We invite you to participate in our two major events each year.
You must have an active membership in the U.S. Chess Federation
to register and play in rated games.
You are also welcome to observe our tournaments free of charge.
OUR NEXT THREE TOURNAMENT DATES HAVE BEEN SET:
2023 Roosevelt Chess Classic - November 4
2024 Bienville Chess Classic - April 20
2024 Roosevelt Chess Classic - November 9
Be sure to scroll all the way down to see information we have about tournaments.
One of our signature major events is the Roosevelt Chess Classic which is held on a Saturday in November at Alfreda-Harris Lodge at Roosevelt State Park in Morton, Miss. It features individual and team participation whereas players can compete for prizes and bragging rights as well as strengthen their ratings.
(Click HERE for information about the venue.)
The tournament includes four rounds using the Swiss pairing system with game control time of 45 minutes with 5 second increments. All games are rated and players must use a clock and notation and have active membership in the U.S. Chess Federation.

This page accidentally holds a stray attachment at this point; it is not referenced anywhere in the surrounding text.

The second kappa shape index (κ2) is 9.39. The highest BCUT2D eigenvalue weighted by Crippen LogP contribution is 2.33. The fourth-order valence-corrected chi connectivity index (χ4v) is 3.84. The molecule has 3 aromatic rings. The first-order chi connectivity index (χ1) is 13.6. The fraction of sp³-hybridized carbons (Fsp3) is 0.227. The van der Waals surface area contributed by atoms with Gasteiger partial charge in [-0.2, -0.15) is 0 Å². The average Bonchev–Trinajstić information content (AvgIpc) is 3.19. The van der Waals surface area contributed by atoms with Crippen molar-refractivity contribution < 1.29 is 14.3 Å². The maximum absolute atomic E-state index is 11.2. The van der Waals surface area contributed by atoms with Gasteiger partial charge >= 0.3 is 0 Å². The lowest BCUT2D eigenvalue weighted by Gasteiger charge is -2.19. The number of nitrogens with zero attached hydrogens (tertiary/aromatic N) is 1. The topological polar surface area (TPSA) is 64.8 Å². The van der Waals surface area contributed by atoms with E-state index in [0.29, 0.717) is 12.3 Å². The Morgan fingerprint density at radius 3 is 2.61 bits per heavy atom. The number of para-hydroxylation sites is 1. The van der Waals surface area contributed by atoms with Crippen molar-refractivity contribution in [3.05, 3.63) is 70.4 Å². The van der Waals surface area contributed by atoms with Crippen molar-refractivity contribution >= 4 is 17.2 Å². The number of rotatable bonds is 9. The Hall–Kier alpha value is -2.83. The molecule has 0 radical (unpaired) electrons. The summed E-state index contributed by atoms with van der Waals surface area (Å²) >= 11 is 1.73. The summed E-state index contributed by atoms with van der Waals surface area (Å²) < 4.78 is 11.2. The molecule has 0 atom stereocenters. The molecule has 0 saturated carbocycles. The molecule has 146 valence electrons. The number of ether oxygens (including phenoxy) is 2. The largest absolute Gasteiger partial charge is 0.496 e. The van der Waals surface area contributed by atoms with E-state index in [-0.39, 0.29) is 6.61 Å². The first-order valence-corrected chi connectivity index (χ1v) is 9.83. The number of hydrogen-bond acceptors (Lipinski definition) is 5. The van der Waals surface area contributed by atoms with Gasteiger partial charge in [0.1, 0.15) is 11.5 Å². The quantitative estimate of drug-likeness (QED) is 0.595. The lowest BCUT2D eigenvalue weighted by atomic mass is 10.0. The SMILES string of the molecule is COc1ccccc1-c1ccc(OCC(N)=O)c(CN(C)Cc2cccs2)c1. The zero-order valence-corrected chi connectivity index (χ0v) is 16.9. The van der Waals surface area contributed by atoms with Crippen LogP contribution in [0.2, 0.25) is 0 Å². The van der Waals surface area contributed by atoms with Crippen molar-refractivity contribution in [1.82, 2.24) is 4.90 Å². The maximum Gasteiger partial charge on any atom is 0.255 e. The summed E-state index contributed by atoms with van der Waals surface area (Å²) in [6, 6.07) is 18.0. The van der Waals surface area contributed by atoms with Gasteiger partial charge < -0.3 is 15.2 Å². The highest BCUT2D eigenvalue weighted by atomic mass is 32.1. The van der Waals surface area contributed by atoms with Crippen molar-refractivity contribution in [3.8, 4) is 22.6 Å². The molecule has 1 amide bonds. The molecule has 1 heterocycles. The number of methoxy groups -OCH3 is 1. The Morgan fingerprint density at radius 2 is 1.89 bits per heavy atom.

Individuals compete in three sections including Open, U1200, and U800. Individuals may also form teams with any number of players, but the top four players' scores in the sections will determine team scores.
Prizes include cash for first, second, and third place in the Open. Winners in the Open also receive a trophy for first place and medals go to second and third places respectively. The U1200 and U800 winners receive trophies and medals in similar fashion.
In the team competition, players register for the section according to their rating and their scores are calculated for their teams. Medals go to the top four players of the winning team.
The tournament is named for the state park where it is held.
Photo By BILLY FREEMAN, Nov. 13, 2021
Our other signature major event is the Bienville Chess Classic which is held in April at Alfreda-Harris Lodge at Roosevelt State Park in Morton, Miss. It features individuals only whereas players can compete for prizes and bragging rights as well as strengthen their ratings.
(Click HERE for information about the venue.)
The Bienville Classic includes four rounds using the Swiss pairing system with game control time of 45 minutes with 5 second increments.
Individuals compete in three rated sections including Open, U1200, and U800. In these three sections, all games are rated and players must use a clock and notation. Players participating in these sections must have active membership in the U.S. Chess Federation.